You can’t manage what you don’t measure. And everyone in the community benefits when response time improves. Look at your response times and make the change. When you do, you will start to see immediate benefits.
No matter what kind of community, no matter what your size or budget, RCare can help. Stop by Booth #1512 and talk to RCare about how RCare’s advanced nurse call systems can empower you to make big improvements in your response times. And while you’re there, take your photo and post it on Twitter or Facebook with the hashtag #RMan or #RWoman for your chance to win great prizes.
RCare provides you the power to improve your response time! Who’s ready to take on this challenge? #RMAN #RWoman #RCareChallenge
AHCA/NCAL Annual Convention & Expo
October 14–16, 2019
Orange County Convention Center
RCare Booth #1512
Monday, Oct. 14, 11:30am-3:00pm
Tuesday, Oct. 15, 10:30am-1:30pm
#AHCANCAL19 #RMan #RWoman
Your resident experiences an emergency, but isn’t wearing a pendant. How would you know? How do they call for help?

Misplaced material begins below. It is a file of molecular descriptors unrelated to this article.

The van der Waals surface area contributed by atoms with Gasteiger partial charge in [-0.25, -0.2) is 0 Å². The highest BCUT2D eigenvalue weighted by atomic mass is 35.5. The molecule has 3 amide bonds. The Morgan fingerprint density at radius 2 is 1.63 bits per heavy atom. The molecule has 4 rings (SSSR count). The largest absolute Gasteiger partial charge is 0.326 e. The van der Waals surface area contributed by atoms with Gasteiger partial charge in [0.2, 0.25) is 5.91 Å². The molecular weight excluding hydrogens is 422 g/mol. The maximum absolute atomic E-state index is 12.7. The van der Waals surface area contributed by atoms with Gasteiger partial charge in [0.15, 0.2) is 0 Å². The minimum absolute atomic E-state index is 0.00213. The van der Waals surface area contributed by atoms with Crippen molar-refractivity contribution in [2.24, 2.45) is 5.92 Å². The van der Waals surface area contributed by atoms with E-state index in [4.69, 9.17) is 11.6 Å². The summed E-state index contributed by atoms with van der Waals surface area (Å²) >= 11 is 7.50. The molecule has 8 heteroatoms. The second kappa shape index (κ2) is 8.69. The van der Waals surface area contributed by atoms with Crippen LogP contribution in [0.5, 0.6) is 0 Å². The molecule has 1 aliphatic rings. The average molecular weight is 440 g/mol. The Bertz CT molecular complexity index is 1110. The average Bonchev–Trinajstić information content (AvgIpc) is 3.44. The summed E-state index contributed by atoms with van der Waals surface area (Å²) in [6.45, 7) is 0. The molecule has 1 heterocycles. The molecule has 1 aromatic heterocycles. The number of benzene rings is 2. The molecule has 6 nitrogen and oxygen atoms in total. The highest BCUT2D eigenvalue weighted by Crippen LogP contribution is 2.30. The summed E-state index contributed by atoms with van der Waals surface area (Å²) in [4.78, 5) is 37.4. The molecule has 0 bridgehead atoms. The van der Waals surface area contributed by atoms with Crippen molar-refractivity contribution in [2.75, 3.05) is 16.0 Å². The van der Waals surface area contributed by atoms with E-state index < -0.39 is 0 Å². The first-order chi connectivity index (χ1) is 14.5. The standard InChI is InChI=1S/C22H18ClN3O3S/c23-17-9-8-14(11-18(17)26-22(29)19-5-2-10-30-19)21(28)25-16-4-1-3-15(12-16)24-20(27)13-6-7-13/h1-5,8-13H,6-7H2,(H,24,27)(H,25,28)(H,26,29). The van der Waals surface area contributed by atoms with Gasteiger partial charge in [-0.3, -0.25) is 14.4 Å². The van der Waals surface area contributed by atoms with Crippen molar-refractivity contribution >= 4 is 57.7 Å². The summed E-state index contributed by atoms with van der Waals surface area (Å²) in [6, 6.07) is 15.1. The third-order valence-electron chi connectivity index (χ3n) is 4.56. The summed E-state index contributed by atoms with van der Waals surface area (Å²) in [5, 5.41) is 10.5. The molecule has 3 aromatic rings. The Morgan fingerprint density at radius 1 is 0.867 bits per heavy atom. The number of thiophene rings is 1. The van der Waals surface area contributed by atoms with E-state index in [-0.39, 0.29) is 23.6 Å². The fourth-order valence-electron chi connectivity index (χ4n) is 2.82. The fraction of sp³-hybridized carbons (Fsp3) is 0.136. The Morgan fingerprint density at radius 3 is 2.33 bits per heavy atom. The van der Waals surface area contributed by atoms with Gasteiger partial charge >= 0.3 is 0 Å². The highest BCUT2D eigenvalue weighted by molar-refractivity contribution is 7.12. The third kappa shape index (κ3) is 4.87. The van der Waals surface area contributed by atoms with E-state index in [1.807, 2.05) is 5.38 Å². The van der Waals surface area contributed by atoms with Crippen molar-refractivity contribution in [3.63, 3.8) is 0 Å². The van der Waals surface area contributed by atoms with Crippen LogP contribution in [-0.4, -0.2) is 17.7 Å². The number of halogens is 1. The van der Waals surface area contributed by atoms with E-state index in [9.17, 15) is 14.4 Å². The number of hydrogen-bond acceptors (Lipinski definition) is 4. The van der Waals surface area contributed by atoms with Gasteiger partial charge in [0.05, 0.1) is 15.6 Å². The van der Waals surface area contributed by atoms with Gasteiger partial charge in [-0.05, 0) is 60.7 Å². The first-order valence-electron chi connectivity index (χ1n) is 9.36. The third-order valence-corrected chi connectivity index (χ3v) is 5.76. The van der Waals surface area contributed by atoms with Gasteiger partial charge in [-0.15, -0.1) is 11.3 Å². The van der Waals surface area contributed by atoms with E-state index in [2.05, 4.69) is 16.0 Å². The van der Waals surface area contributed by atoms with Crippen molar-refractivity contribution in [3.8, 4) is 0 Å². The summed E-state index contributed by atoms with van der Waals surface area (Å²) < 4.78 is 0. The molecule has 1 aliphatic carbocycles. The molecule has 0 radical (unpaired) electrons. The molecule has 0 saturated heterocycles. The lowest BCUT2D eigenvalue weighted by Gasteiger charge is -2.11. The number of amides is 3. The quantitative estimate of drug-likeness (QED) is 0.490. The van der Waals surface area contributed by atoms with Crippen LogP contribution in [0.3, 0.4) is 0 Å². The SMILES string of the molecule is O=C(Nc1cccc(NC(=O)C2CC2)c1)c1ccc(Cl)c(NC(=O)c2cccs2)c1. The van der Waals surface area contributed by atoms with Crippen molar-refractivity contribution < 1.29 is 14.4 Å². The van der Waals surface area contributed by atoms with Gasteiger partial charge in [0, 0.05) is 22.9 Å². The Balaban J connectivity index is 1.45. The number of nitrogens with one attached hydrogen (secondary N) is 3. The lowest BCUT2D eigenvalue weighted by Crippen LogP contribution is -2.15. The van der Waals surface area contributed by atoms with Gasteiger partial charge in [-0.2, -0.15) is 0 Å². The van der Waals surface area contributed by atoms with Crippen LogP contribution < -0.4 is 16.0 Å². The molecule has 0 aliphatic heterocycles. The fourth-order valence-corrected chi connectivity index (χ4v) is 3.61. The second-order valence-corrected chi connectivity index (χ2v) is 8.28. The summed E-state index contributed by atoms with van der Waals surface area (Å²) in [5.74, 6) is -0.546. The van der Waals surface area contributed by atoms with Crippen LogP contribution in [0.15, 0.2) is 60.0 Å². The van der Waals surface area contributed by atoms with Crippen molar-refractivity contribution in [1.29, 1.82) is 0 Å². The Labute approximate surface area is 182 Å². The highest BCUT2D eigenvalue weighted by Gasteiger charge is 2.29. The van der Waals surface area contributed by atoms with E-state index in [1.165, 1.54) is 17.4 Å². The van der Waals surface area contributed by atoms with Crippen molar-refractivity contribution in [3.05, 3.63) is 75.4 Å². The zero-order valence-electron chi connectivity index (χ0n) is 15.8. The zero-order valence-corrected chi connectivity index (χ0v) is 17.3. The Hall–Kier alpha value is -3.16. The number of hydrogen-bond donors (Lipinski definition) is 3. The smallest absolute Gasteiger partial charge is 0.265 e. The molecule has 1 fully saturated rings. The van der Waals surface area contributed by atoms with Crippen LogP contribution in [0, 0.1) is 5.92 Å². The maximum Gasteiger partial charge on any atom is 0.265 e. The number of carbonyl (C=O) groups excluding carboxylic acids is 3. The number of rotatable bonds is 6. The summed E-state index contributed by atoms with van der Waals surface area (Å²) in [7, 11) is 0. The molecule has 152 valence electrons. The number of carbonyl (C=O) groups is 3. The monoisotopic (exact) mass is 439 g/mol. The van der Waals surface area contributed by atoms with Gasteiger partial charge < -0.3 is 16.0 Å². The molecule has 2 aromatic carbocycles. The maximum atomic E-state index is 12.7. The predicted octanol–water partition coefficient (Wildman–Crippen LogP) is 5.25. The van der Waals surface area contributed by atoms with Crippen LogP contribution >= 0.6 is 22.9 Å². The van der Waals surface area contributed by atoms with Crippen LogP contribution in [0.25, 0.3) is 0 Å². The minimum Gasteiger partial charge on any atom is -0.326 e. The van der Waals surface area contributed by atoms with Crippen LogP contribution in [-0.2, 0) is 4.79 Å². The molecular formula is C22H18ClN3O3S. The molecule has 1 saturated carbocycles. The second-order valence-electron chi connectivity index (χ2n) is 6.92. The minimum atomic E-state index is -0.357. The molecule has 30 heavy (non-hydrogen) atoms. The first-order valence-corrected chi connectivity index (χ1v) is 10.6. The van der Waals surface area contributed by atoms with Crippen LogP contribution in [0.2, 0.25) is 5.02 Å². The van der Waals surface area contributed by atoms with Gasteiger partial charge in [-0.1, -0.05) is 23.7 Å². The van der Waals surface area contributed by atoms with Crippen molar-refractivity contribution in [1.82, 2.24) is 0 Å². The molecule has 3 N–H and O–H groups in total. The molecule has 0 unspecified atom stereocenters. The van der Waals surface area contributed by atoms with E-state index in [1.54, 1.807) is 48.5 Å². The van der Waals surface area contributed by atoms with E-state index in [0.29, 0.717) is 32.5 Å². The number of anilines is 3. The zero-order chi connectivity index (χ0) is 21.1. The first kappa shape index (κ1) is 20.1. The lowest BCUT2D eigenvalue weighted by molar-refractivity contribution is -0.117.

Jon Scott Williams, Executive Director of Fellowship Square-Mesa is familiar with this issue. “Until they’ve experienced their first crisis, our residents aren’t always as diligent about wearing the pendants as we would like them to be.”
A touchless and pendant-free nurse call option: Voice Commands
During an emergency, residents may not be able to reach a pull cord or press a pendant button. The problem can be even greater for low-vision residents. RCare’s Alexa integration allows residents a touchless and pendant-free solution to verbally request help, using the simple command: “Alexa, tell my nurse I need help.”
The command “Alexa, tell my nurse to check in” can be used for daily check-in. Voice commands can be helpful for staff, too. Hands-on caregivers can verbally request emergency backup or dismiss/silence alerts for the incident without ever taking their eyes off the resident. This helps to communicate to others that the call has been addressed.